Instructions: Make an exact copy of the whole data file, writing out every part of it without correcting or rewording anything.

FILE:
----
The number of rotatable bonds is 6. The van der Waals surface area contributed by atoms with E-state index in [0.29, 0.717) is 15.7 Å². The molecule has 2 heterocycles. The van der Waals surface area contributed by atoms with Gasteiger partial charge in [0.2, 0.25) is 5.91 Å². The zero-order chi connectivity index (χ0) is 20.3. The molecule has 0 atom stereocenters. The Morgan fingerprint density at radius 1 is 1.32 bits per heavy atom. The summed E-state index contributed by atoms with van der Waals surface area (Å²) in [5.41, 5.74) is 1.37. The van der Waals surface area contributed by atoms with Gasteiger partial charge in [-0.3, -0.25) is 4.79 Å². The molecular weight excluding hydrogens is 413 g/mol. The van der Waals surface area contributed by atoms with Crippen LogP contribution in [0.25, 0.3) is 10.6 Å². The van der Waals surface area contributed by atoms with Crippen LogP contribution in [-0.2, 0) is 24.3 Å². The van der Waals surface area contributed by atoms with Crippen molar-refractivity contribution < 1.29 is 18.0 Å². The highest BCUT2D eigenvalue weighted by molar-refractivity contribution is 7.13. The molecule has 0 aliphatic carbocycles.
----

The number of rotatable bonds is 6. The van der Waals surface area contributed by atoms with E-state index in [0.29, 0.717) is 15.7 Å². The molecule has 2 heterocycles. The van der Waals surface area contributed by atoms with Gasteiger partial charge in [0.2, 0.25) is 5.91 Å². The zero-order chi connectivity index (χ0) is 20.3. The molecule has 0 atom stereocenters. The Morgan fingerprint density at radius 1 is 1.32 bits per heavy atom. The summed E-state index contributed by atoms with van der Waals surface area (Å²) in [5.41, 5.74) is 1.37. The van der Waals surface area contributed by atoms with Gasteiger partial charge in [-0.3, -0.25) is 4.79 Å². The molecular weight excluding hydrogens is 413 g/mol. The van der Waals surface area contributed by atoms with Crippen LogP contribution in [0.25, 0.3) is 10.6 Å². The van der Waals surface area contributed by atoms with Crippen LogP contribution in [-0.2, 0) is 24.3 Å². The van der Waals surface area contributed by atoms with Crippen molar-refractivity contribution < 1.29 is 18.0 Å². The highest BCUT2D eigenvalue weighted by molar-refractivity contribution is 7.13. The molecule has 0 aliphatic carbocycles.